Monday, January 18, 2021

Remembering remembering MLK

No, that's not a typo; one of my strongest memories concerning MLK is about the memorial service that was held at UT. There were hundreds, maybe thousands of students sitting on the ground in front of the Tower to listen to the speakers, and I was in the middle of that crowd. 

When a speaker announced, "We are ALL guilty of Martin Luther King's death," I stood up and made my way out of the audience. 

For years I felt modestly proud that I had stood up to groupthink and collective guilt. But recently I've been thinking that the important part of that memory is: Nobody else walked out.

My generation has not served freedom well.   


Francis W. Porretto said...

If we go by the history of encroachments on freedom that went largely unresisted, the last generation that did serve freedom well was the one that fought the War for Independence. Even the generation that fought in the Union Army is suspect, inasmuch as that was a draft army.

We have squandered our libertarian inheritance.

Jess said...

I doubt Martin Luther King would recognize the politics today. If he was sincere, his message was lost decades ago.


Nobody wants to be the tall tree.

My wife - as much as I love her - complains that I'm "awkward socially". I am. I have opinions, I'm intelligent (IQ > 150 last time it was measured, admittedly in the college years), I'm widely read, understand current events far, far more deeply than most especially with historical analogies and context, and...

1. I form my own opinions, not adopt others' opinions
2. I don't care what others think about me

I suspect many of the same things apply to our host, and most commenters too.

Hashem help us all in these coming days. To quote the ubiquitous line from the Star Wars franchise: "I have a bad feeling about this".

Georgiaboy61 said...

@ Margaret Ball

Re: "For years I felt modestly proud that I had stood up to groupthink and collective guilt. But recently I've been thinking that the important part of that memory is: Nobody else walked out."

Bravo for you learning to think for yourself at such a relatively tender age! Would that more people were like you...

About that "No one else walked out..." ... I can't speak for you, but if I were in your shoes, I'd let the experience serve as an object reminder of the power of mass psychology, brainwashing, and propaganda.

The individual people who make up crowds may very well be fine and good themselves alone, but people in large groups behave differently than those alone or in small groups. As much as the recognition of the fact might make us squirm today, we are not as far from our primordial past as we like to believe, nor as divorced from our herd and tribal instincts.

The manufacturing of consent, as the pros call it in the opinion-shaping business, has been around for a long time. Edward Bernays, regarded as the father of public relations (and thereby propaganda as well)began his methods working for the Wilson Presidency and the Committee on Public Information, whose real mission was crafting propaganda in favor of the war Wilson had sworn the U.S. would not enter. Bernays died in 1995, at age 103, but not before being decorated by Bill Clinton and recognized by "Time" magazine as one of the 100-most influential people of the 20th century.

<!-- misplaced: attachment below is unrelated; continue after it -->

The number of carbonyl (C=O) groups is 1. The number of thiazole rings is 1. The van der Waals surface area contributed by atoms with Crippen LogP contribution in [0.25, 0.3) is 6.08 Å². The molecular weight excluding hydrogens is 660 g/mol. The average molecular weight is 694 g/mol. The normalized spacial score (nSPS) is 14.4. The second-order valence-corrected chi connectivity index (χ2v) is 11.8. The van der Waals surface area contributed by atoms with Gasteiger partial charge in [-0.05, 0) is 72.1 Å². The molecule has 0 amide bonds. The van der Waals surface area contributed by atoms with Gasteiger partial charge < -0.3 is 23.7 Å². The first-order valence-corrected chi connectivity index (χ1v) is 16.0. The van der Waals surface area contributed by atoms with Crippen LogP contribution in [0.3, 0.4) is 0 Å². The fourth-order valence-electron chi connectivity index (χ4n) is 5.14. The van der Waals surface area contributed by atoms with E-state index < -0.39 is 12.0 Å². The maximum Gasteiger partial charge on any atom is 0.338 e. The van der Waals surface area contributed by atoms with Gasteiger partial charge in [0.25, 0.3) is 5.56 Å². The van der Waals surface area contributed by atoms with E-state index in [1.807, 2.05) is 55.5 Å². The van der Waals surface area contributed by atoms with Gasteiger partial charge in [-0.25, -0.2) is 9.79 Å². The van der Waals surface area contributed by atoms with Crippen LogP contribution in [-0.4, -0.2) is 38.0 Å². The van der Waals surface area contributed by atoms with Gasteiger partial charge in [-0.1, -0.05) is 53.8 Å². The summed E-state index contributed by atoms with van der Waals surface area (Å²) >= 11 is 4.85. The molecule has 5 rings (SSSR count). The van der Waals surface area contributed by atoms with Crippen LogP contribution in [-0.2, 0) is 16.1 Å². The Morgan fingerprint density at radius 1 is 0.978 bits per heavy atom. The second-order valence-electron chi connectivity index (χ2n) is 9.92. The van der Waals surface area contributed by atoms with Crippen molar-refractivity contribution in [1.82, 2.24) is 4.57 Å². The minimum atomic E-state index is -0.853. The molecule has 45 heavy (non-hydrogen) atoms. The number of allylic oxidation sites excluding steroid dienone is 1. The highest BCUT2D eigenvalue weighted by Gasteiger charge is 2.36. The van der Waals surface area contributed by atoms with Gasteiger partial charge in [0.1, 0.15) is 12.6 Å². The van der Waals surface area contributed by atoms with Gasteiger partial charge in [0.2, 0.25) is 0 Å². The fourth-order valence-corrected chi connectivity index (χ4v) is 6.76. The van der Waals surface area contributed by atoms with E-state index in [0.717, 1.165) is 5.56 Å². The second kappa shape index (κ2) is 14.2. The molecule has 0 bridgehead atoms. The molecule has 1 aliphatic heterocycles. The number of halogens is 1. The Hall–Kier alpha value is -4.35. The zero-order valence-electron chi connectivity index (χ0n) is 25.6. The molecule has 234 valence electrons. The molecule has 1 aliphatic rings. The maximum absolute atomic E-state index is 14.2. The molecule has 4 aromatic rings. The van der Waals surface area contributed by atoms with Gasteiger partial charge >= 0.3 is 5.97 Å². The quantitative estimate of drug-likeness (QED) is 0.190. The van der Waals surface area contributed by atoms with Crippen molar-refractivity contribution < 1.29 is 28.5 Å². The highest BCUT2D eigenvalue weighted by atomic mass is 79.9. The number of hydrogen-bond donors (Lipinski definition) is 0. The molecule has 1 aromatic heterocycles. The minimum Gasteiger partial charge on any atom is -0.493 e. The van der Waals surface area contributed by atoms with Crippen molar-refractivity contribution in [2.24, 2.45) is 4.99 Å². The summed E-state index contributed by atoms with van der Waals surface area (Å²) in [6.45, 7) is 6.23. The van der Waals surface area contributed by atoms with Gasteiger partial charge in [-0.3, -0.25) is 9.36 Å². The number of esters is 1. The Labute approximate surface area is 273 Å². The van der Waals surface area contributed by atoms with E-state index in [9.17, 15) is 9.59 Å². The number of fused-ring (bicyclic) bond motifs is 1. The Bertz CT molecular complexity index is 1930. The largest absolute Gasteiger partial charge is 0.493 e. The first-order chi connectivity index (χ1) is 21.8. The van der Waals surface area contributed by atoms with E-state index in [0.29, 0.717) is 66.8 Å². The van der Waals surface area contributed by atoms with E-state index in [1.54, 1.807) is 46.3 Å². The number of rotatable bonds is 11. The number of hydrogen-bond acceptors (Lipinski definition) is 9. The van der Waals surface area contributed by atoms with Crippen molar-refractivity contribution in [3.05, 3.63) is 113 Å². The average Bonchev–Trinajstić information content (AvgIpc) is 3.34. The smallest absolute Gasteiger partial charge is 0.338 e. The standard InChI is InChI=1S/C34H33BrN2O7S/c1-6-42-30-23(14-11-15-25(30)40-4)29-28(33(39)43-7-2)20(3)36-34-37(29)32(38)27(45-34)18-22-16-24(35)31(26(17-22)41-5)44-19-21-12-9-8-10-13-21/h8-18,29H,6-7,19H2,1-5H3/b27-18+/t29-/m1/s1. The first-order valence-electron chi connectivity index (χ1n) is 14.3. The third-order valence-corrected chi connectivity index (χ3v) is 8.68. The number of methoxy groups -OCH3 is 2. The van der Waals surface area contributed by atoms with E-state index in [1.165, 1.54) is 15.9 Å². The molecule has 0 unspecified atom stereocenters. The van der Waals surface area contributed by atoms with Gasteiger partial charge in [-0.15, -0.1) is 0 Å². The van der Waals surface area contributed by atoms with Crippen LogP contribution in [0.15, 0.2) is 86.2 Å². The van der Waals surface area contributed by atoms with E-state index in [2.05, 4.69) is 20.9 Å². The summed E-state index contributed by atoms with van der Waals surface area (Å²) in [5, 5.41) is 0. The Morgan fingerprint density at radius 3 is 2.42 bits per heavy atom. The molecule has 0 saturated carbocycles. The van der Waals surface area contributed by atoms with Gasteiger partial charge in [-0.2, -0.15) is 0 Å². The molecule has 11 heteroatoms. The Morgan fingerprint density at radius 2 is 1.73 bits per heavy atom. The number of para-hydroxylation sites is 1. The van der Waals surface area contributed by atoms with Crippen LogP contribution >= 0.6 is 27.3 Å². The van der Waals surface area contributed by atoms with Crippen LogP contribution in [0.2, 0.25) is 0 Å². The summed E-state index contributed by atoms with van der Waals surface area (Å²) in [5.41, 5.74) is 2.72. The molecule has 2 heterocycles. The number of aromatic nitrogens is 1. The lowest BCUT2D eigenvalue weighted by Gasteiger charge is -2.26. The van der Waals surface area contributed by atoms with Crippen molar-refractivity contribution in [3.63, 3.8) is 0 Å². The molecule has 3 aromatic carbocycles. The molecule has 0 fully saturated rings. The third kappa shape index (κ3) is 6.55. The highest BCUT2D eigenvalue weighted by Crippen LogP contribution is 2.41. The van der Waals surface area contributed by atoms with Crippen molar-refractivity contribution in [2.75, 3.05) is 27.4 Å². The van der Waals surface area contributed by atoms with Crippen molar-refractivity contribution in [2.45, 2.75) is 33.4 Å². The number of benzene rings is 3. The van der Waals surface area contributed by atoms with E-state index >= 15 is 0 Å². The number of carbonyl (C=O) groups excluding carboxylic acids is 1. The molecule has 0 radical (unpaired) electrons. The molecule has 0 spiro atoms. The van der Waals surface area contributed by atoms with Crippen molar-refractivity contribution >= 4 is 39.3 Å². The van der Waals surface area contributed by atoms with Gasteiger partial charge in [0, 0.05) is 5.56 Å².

Stop to consider the reasons behind holidays like Martin Luther King's birthday and Black History Month, and all of the public relations/propaganda and hagiography which accompany both. Are they to celebrate these things, or to keep the festering racial wounds of black people from healing? Over a century ago, the great Booker T. Washington was utterly correct when he stated,

“There is another class of coloured people who make a business of keeping the troubles, the wrongs, and the hardships of the Negro race before the public. Having learned that they are able to make a living out of their troubles, they have grown into the settled habit of advertising their wrongs — partly because they want sympathy and partly because it pays. Some of these people do not want the Negro to lose his grievances, because they do not want to lose their jobs.”

And the class of which Washington spoke is not only black;there are plenty of whites and others in it as well, most of them registered Democrats, but plenty of Republics too-cowed or well-indoctrinated into PC to challenge the orthodoxy.



The "Amazing Polly" did a video - about 23 minutes - highlighting several experiments that have been done over the years about group compliance.


I've gone beyond counting at how many times I've had people say "We're all in this together" and such. It's a MANTRA. In instances where I'm not masked I have people snarl at me "You need a mask"! and when I state I have a medical condition that prevents me from wearing one they say "Then you shouldn't be out".

One time I got confronted with "You clearly don't care about others" and "Such a good Christian you are putting others' lives at risk" and I asked where I could get a copy of the Mask Covidian hymnal, because everyone says that to me with that precise wording. It's a cult - it's a self-righteous cult that makes them feel good about "doing something".

I've only had one instance where someone was in my face. I put my hand in my pocket, turned defensively, and put out my hand STOP. "Sir, you are making me uncomfortable - please back away". He backed away. (Why do I carry pepper spray? Because I know that if I draw my gun that's a Rubicon I don't want to cross.)